About the Author

James Tyrrell


James had hardly touched a camera when he came to Londolozi, but his writing skills that complemented his Honours degree in Zoology meant that he was quickly snapped up by the Londolozi blog team. An environment rich in photographers helped him develop the ...

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on Are Male Lions Lazier than Females?

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Really good set of papers on this done in the neighbouring Kruger is Funston et al 1998, and Funston, Mills and Biggs 2001. As you found with the Ntsevu lionesses and the Majingilane male, buffalo are the most important prey for male lions who hunted frequently and wildebeest / zebra / warthog for lionesses, due to the differences in size, speed and power. Great post and pics!

Thanks William,
I’ll try get hold of that paper!

Love this blog James. It realy help to understand lions better. Interesting fact that the males can walk 20km a night to patrol their territory.

Enjoy reading your informative articles. Sounds like a lot of hard work to be a male lion. And there is always another competitor ready to chop (or eat) your head off.
Regards from Florida,
Bill Julien

Hi Bill,
Yip, out of a long list of animals to choose from out here, a male lion is actually one of the last I’d want to be. They don’t have it easy!

Well explained, James! Thanks. Have the Tsalala young males gone north?

Hi Mary Beth,
The opposite in fact; they’ve been seen in the deep south with the Sparta females!

Very interesting article, James, and clearly, the relationship between males and females is fairly standard and in no way resembles that of humans! ? Loved the photos too!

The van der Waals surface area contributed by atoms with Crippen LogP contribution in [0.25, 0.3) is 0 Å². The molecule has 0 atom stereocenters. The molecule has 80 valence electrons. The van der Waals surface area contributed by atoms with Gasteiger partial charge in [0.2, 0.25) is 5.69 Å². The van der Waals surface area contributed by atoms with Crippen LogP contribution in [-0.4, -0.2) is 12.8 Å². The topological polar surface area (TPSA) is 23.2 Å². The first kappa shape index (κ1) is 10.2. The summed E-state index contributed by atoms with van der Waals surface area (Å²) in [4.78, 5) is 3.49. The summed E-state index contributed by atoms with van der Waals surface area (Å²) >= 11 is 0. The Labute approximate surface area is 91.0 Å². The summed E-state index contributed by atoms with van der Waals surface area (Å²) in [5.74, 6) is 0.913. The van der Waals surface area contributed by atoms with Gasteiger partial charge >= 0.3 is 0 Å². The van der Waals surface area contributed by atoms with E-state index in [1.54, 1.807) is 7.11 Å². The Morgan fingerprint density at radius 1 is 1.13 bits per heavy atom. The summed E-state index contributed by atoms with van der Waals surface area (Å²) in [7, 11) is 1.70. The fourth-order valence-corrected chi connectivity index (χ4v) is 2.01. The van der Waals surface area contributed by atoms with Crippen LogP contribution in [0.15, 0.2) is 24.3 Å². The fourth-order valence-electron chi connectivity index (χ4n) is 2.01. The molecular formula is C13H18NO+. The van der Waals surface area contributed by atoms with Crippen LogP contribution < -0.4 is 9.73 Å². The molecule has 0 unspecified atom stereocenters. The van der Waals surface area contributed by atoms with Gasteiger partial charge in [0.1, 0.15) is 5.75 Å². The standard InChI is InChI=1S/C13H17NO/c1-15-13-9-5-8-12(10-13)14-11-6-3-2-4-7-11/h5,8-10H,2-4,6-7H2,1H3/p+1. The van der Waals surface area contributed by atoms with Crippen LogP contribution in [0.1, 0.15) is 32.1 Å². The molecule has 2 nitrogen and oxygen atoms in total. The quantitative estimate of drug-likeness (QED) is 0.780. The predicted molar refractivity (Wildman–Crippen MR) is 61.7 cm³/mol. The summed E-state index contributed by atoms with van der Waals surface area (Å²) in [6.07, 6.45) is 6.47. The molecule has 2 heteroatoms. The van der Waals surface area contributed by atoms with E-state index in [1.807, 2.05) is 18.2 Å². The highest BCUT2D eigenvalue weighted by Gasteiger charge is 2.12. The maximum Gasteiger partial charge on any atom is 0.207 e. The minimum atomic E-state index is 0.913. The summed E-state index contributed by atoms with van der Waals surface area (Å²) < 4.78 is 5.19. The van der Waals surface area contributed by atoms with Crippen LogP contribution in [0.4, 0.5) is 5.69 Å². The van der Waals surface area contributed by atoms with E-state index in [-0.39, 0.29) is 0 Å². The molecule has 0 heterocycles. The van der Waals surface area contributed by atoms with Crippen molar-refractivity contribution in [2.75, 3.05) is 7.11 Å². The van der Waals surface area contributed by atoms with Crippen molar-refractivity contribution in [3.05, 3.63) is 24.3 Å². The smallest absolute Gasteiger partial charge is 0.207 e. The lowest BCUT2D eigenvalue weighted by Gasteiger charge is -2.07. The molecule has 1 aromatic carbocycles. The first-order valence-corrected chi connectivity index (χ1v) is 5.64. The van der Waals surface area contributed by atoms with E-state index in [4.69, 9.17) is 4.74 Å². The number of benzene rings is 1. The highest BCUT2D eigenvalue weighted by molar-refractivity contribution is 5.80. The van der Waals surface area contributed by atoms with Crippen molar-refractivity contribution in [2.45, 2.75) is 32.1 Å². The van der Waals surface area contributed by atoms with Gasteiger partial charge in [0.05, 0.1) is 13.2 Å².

Hi Darlene,
Thanks for the comments!

Fascinating James. This explains quite clearly the dynamics of the male/female roles. In a way, it’s a society of entitlement- males defend, females provide the sustenance. Perhaps a win-win for both ?!

Hi Denise,
Exactly – neither would be particularly successful without the other…

Thank you for the wonderful article about male lion behaviour, very informative and thankfully making it clear what the important role of male lions is.

Hi Cynthia,
You’re welcome 🙂

James, love your photos and well written articles, I just had to respond to this informative post. Thank you for sharing your knowledge of the African bush. With each article I read, I form a better opinion about the complex interactions of animals in their natural habitat, a habitat of Kruger Park and surrounding conserves, such as Londolosi.

Hi Eugene,
Thanks for the comments. Yip, the complexities of a wildlife system are far more intricate than we can ever begin to fully understand, which I guess is why it’s such a fascinating environment.

Well written and very informative! Thank you!

Hi Tina,
Glad you enjoyed it!

What an interesting blog on lion dynamics James. Thanks for sharing this information. All these things make sense when explained so clearly. This has changed my impression on the male lions. It has also confirmed my thoughts on the roles that females perform (I guess the saying “the weaker sex” comes to mind.) Thanks again.

Hi Leonie,
Yes, the roles of both are very different but equally as important when it comes to the success of the species as a whole.

I have read a number of studies about lions that show adult males, even those with a pride, as being active hunters and even collaborating with the females to tackle agile prey like impala. It’s good to shatter those old stereotypes about lions.

Fascinating, well written article. Ok, I will stop lazy-shaming the male lions. Now I understand. Thanks!

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